People v. Coats, 2018 IL 121926 (January). Episode 466 (Duration 7:24)
One Act – One Crime principles needed a little cleaning up.
The trial court found defendant guilty of being an armed habitual criminal, armed violence, and two counts of possession of a controlled substance (heroin) with intent to deliver.
The possession counts merged into the armed violence count.
Defendant was sentenced to 7 years in prison on the armed habitual criminal count to run consecutively to a term of 15 years in prison on the armed violence count.
Chicago police officer Edwin Utreras was part of a team executing a search warrant at a two-flat basement apartment in Chicago.
After forcing entry into the apartment and detaining four individuals, Utreras and his team approached a locked, rear room. They knocked on the door and heard people shuffling around inside the room, but nobody answered the door.
Utreras’s partner then forced entry into the room, where Utreras saw defendant holding a handgun in his left hand and two plastic bags in his right hand, which he was placing on a window ledge. Utreras recovered a .45-caliber handgun loaded with nine live rounds of ammunition, as well as both bags.
Inside one bag was a clear bag containing 53 smaller bags of suspected crack cocaine and one “knotted bag” containing suspected crack cocaine. Inside the other bag was a clear plastic bag containing 92 bags of suspected heroin. Drugs were also recovered in other areas of the room, including suspected heroin recovered from the refrigerator. The police also recovered cash currency, ammunition, and narcotics packaging materials.
The parties stipulated that a chemist verified the contents of the plastic bags defendant was holding, which contained over 15 grams of heroin.
The parties also stipulated to defendant’s prior convictions for robbery and aggravated robbery.
Split In The District
There is a conflict between the Second District decision in People v. Williams, 302 Ill. App. 3d 975 (1999), and the Fourth District’s decision in People v. White, 311 Ill. App. 3d 374 (2000). 2016 IL App (1st) 142028-U, ¶¶ 25-27 on whether the armed violence should have merged with the armed habitual criminal offense.
We first consider whether a one-act, one-crime error occurred. In People v. King, 66 Ill. 2d 551, 566 (1977), this court held that a criminal defendant may not be convicted of multiple offenses when those offenses are all based on precisely the same physical act.
This is an opinion pertaining to Illinois sentencing.
Although this rule is not derived from the constitutional prohibition against double jeopardy, we have continued to reaffirm and adhere to it over the last four decades based on the prejudice that results when there are multiple convictions for precisely the same criminal conduct.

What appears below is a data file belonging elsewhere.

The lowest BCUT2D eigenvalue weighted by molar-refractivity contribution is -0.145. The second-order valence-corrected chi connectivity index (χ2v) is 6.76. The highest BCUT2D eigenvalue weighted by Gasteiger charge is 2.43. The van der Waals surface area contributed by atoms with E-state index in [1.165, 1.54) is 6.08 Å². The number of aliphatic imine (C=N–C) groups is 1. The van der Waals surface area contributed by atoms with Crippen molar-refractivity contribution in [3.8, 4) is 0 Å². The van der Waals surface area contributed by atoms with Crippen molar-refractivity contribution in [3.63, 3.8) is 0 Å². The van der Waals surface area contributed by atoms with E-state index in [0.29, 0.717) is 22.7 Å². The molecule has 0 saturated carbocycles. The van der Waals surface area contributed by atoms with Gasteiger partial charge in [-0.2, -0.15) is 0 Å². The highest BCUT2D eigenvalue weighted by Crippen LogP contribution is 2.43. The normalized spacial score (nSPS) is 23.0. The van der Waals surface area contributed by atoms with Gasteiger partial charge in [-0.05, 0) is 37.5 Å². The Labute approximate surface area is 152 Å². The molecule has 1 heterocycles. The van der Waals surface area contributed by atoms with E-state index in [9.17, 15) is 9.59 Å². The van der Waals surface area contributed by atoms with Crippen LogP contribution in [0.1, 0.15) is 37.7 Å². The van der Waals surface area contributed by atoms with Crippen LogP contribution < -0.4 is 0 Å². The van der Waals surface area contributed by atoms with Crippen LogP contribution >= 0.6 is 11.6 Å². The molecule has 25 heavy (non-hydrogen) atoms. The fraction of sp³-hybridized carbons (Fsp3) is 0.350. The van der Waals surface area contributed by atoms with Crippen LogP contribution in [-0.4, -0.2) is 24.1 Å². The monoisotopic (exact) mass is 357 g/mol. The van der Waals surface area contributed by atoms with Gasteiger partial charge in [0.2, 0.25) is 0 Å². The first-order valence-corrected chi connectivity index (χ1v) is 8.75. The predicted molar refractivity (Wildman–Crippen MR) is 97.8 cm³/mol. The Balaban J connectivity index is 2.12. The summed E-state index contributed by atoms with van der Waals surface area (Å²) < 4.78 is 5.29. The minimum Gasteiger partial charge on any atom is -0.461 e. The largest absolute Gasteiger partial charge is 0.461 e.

Two Step Analysis
In making that determination, this court has long followed a two-step analysis. People v. Rodriguez, 169 Ill. 2d 183, 186 (1996).
First, the court ascertains whether the defendant’s conduct consisted of a single physical act or separate acts.
Second, if it is determined that the defendant committed multiple acts, the court then moves to the second step and determines whether any of the offenses are lesser-included offenses. If none of the offenses are lesser-included offenses, then multiple convictions are proper.
Same Physical Act
We must first determine whether defendant’s conduct consisted of separate physical acts or a single physical act.
Defendant maintains that his armed violence conviction was carved from precisely the same physical act as his armed habitual criminal conviction because they both arose from his act of possessing the handgun.
In clarifying the one-act, one-crime rule from King, the supreme court explained that a court must first determine whether Smith’s conduct consisted of a single physical act or separate acts. People v. Rodriguez, 169 Ill. 2d 183, 186 (1996).
A defendant can be convicted of two offenses where a common act is part of both crimes. But, where two offenses share a common act, there must be another separate act to sustain the two convictions. As long as there are multiple acts as defined in King, their interrelationship does not preclude multiple convictions.
The facts of this case reveal that defendant’s conduct consisted of two physical acts: possession of the handgun and possession of the drugs.
Although the two offenses shared the common act of possession of the handgun, which served as a basis for both convictions, defendant’s armed violence conviction involved a separate act, possessing the drugs. That act was applicable only to the armed violence offense.
Since the possession of the handgun was only part of the conduct which formed the basis for the separate armed violence conviction, the two offenses were not carved from precisely the same physical act.
Consequently, based on this court’s precedent, Williams misapplied the one-act, one-crime rule. We therefore expressly overrule it.
In sum, under the first step in the one-act, one-crime analysis, defendant’s conduct consisted of multiple acts. We next consider the second step. Being an armed habitual criminal is not a lesser included offense of armed violence, therefore, we conclude that defendant’s convictions were proper under the one-act, one-crime rule.
Accordingly, because we find no error, there is no plain error. We affirm the judgment of the appellate court, which affirmed the judgment of the circuit court.
Episode 451 – People v. Smith, 2017 IL App (1st) 151312 (October) (a single punch to the gut constituted one act)